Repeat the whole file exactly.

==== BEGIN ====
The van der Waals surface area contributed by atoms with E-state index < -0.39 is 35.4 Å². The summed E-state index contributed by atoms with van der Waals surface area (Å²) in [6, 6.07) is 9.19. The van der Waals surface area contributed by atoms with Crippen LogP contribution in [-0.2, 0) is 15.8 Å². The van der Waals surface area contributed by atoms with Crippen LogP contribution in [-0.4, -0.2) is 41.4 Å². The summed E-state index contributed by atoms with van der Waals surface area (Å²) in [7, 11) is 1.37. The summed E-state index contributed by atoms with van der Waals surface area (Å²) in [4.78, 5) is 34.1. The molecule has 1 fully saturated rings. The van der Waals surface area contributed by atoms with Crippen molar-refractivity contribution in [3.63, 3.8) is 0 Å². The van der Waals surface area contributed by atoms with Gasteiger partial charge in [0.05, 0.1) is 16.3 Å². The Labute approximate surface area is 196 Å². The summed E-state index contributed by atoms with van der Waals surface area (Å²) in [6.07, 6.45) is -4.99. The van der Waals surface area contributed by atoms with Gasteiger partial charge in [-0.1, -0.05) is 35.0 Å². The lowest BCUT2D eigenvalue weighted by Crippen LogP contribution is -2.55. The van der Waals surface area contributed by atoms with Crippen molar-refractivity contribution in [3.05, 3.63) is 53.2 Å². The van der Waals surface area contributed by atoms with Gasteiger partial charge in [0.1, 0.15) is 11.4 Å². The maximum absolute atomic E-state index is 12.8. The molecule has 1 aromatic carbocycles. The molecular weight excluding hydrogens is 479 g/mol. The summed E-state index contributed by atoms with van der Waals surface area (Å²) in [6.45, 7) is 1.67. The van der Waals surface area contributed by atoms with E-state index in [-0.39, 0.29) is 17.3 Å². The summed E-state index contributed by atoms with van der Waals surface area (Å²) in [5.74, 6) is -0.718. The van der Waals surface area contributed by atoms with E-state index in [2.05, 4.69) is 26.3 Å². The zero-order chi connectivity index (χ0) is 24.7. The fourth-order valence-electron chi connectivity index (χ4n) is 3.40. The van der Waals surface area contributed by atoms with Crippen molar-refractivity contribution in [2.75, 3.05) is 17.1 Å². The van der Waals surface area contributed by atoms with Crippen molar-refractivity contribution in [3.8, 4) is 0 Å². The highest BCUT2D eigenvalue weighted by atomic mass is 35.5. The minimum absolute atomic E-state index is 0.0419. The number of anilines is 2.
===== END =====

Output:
The van der Waals surface area contributed by atoms with E-state index < -0.39 is 35.4 Å². The summed E-state index contributed by atoms with van der Waals surface area (Å²) in [6, 6.07) is 9.19. The van der Waals surface area contributed by atoms with Crippen LogP contribution in [-0.2, 0) is 15.8 Å². The van der Waals surface area contributed by atoms with Crippen LogP contribution in [-0.4, -0.2) is 41.4 Å². The summed E-state index contributed by atoms with van der Waals surface area (Å²) in [7, 11) is 1.37. The summed E-state index contributed by atoms with van der Waals surface area (Å²) in [4.78, 5) is 34.1. The molecule has 1 fully saturated rings. The van der Waals surface area contributed by atoms with Crippen molar-refractivity contribution in [3.63, 3.8) is 0 Å². The van der Waals surface area contributed by atoms with Gasteiger partial charge in [0.05, 0.1) is 16.3 Å². The Labute approximate surface area is 196 Å². The summed E-state index contributed by atoms with van der Waals surface area (Å²) in [6.07, 6.45) is -4.99. The van der Waals surface area contributed by atoms with Gasteiger partial charge in [-0.1, -0.05) is 35.0 Å². The lowest BCUT2D eigenvalue weighted by Crippen LogP contribution is -2.55. The van der Waals surface area contributed by atoms with Crippen molar-refractivity contribution in [3.05, 3.63) is 53.2 Å². The van der Waals surface area contributed by atoms with Gasteiger partial charge in [0.1, 0.15) is 11.4 Å². The maximum absolute atomic E-state index is 12.8. The molecule has 1 aromatic carbocycles. The molecular weight excluding hydrogens is 479 g/mol. The summed E-state index contributed by atoms with van der Waals surface area (Å²) in [6.45, 7) is 1.67. The van der Waals surface area contributed by atoms with E-state index in [-0.39, 0.29) is 17.3 Å². The summed E-state index contributed by atoms with van der Waals surface area (Å²) in [5.74, 6) is -0.718. The van der Waals surface area contributed by atoms with E-state index in [2.05, 4.69) is 26.3 Å². The zero-order chi connectivity index (χ0) is 24.7. The fourth-order valence-electron chi connectivity index (χ4n) is 3.40. The van der Waals surface area contributed by atoms with Crippen molar-refractivity contribution in [2.75, 3.05) is 17.1 Å². The van der Waals surface area contributed by atoms with Crippen molar-refractivity contribution in [3.8, 4) is 0 Å². The highest BCUT2D eigenvalue weighted by atomic mass is 35.5. The minimum absolute atomic E-state index is 0.0419. The number of anilines is 2.